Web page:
Wednesday, January 30, 2013

Out of Production (I)

I can think of a very big reason to rather self-filling over cartridge-converter. With self-filling pens, the owner will never run out those essential elements, cartridges and converters, to use the pen. An acceptable alternative might be standard/international cartridges whose manufacture is shared by a big number of companies.



A Morison pocket pen from the 1970s.

The risk is clear—should the maker of that particular pen disappear, its proprietary cartridges and converters might also become extinct from stationery shops. That is the case of the following Morison. It is a well made pocket pen with a semi-hooded 18 K gold nib. But it uses Morison-proprietary cartridges, long gone and very hard to find after the company stopped the production of pens in the early 1990s.



In an attempt to ink this pen, I tried to use Sailor slim cartridges (for the Chalana model). These are thin enough, but too long to fit inside the barrel. On the side, the plastic tassie of the barrel.

Some other models of this brand can use Platinum cartridges, and in fact, the cartridge nipple of this pen accepts Platinum cartridges, but not the rest of the pen. Its body is too small –both short and narrow— to host it. And neither can this Morison be used as eyedropper as the tassie at the back of the barrel does not seal the body and can easily be removed.

Therefore, this pen is not usable without the proper –and missing—cartridge or converter. And it is frustrating as the pen is in perfect working conditions with only minor cosmetic defects. This issue obviously reduces the value of this pen in the second hand market.


Platinum P-300, music nib – Diamine Graphite

Bruno Taut
Taito (Tokyo), January 27-29th, 2013
etiquetas: Morison, conversor

Friday, January 25, 2013

Cut-away (II)

As we all know in here, the Pilot Myu-701 is an all-steel pen in which the nib is just an extension of the section. Therefore, it is not possible to make a real demonstrator version of it. There existed transparent versions of its close relative the Pilot Volex, and those were shown on these Chronicles.


The all-steel Pilot Myu 701.


A Pilot Volex in black and its transparent sister.

But Pilot does have a cut-away model of the all-steel pen. It can be seen at their museum of pen—the Pilot Pen Station in Tokyo.


The cut-away Myu 701 at the Pilot museum.


Montblanc 221 – Pelikan 4001 Royal Blue

Bruno Taut
Yokohama, January 25th, 2013
etiquetas: Pilot

Wednesday, January 23, 2013

Ramie

Little is available in books or in the Net about the pen brand Ramie. It produced, some sources say, low quality ebonite pens in the 1950s. Their filling systems were either eyedropper or plastic-squeeze filler. And there is at least one example of a pen in carved sterling silver. And that is it.


By looking at a Ramie pen in the flesh I can offer some more information. The mother company was called Hayashi Manufacturing Co., and was located in Tokyo. It adopted the certification system of the Japanese Ministry of Industry and, therefore, it was active in the mid 1950s.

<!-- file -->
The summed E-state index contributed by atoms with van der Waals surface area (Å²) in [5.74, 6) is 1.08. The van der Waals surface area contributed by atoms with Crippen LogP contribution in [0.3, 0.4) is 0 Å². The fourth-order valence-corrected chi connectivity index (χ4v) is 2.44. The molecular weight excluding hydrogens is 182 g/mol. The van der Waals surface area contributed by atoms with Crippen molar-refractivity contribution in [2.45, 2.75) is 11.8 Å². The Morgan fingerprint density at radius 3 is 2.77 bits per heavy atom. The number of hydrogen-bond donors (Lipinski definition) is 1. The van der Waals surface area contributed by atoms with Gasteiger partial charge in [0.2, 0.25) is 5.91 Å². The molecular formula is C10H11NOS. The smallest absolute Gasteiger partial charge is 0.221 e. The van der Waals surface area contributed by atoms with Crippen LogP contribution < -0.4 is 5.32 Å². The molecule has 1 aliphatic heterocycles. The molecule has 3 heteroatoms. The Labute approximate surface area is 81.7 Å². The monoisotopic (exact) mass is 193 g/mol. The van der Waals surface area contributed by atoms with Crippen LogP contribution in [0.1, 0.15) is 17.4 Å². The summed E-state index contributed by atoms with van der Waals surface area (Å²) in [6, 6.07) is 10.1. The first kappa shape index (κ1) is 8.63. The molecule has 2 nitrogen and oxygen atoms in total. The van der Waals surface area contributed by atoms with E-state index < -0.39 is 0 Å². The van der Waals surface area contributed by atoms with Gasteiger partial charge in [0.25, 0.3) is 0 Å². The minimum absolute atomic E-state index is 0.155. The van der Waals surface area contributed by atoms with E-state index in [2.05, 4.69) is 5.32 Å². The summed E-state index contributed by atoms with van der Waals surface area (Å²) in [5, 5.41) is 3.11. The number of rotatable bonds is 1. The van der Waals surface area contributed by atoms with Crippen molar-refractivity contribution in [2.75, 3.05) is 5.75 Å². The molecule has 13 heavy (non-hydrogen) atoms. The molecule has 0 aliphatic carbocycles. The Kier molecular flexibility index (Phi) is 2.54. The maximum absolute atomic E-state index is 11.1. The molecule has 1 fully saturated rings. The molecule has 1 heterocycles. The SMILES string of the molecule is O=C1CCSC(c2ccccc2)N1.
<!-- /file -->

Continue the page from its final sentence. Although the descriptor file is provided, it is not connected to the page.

On the barrel, not visible on the picture, there is an engraving: "RAMIE / HAYASHIMFG / GUARANTEED".


The engraving on the nib reads WARRANTED / RAMIE / (JIS logo) / 14 K / GOLD / <1>". And note the TS monogram at the low end of it.

This pen in particular is a lever-filler in urushi-coated ebonite. The nib is a size 1 in 14 K gold with the brand name engraved on it. The barrel carries the imprint of the mother company together with an inscription about the occasion in which the pen was awarded to an honor student at Hosei High School in Tokyo.



Its overall condition is very good. It construction quality, pen-wise, makes me question the alleged low quality of Ramie pens as stated online. The urushi finish, however, is certainly not top class.

These are its dimensions:
Length closed: 130 mm.
Length open: 111 mm.
Length posted: 152 mm.
Diameter: 13 mm.
Dry weight: 14.4 g.
Ink deposit: 0.8 ml

The Push, celluloid lever filler – Diamine Graphite

Bruno Taut
Chuo (Tokyo), January 22nd, 2013
etiquetas: Ramie

Friday, January 18, 2013

Taiwanese Sailor

Records say that Sailor Pen Company opened a manufacturing plant in the Republic of China, aka Taiwan, in the early 1970s. It started operations on October 1973. it remains unclear whether that plan is still active today, but there seems to be no Sailor fountain pen manufactured in Taiwan nowadays. Some claim, though, that some pen parts, like the F-2 nib, are still manufactured in there.


This pocket pen I am showing today came out from that plant, as the engraving on the section clearly implies. It is an inexpensive pen. Contrary to most pocket pen models, there is no central ring keeping section and barrel together. Instead, the section is build with a plastic thread on which the barrel is attached, and a narrow metallic ring separates externally both pieces and limits the movement of the cap when closing the pen and when posting it on the barrel.


On the other side of the barrel, another engraving reads "412", possibly a code number of the model.

However, the most relevant indicator of how inexpensive this model was is the gold-plated steel nib. The problem does not lay on the material –we all know of excellent nibs made of stainless steel— but on the quality of the steel. The gold plating hided some imperfections on the base material—some pores that showed poor manufacturing conditions. The nib is engraved with the company logo and the label F-1. It dates from mid 1970s.

A relevant question is whether Sailor kept the Taiwanese plant for simpler and inexpensive models. Let us remember that around that same time (mid 1970s) Sailor was producing 23 K gold nibs.


The steel nib of the Taiwanese Sailor.


A 23 K gold nib by Sailor. An expensive way to avoid corrosion.

This pen, as was the case on all Sailor pocket pens nowadays, can only be inked with proprietary cartridges (and by refilling them with our ink of choice, of course). These are its dimensions:
Length closed: 112 mm.
Length open: 95 mm.
Length posted: 137 mm.
Diameter: 12 mm.
Dry weight: 9.8 g.


The Push, celluloid lever filler – Diamine Graphite

Bruno Taut
Yokohama, January 18th, 2013
etiquetas: Sailor, Taiwan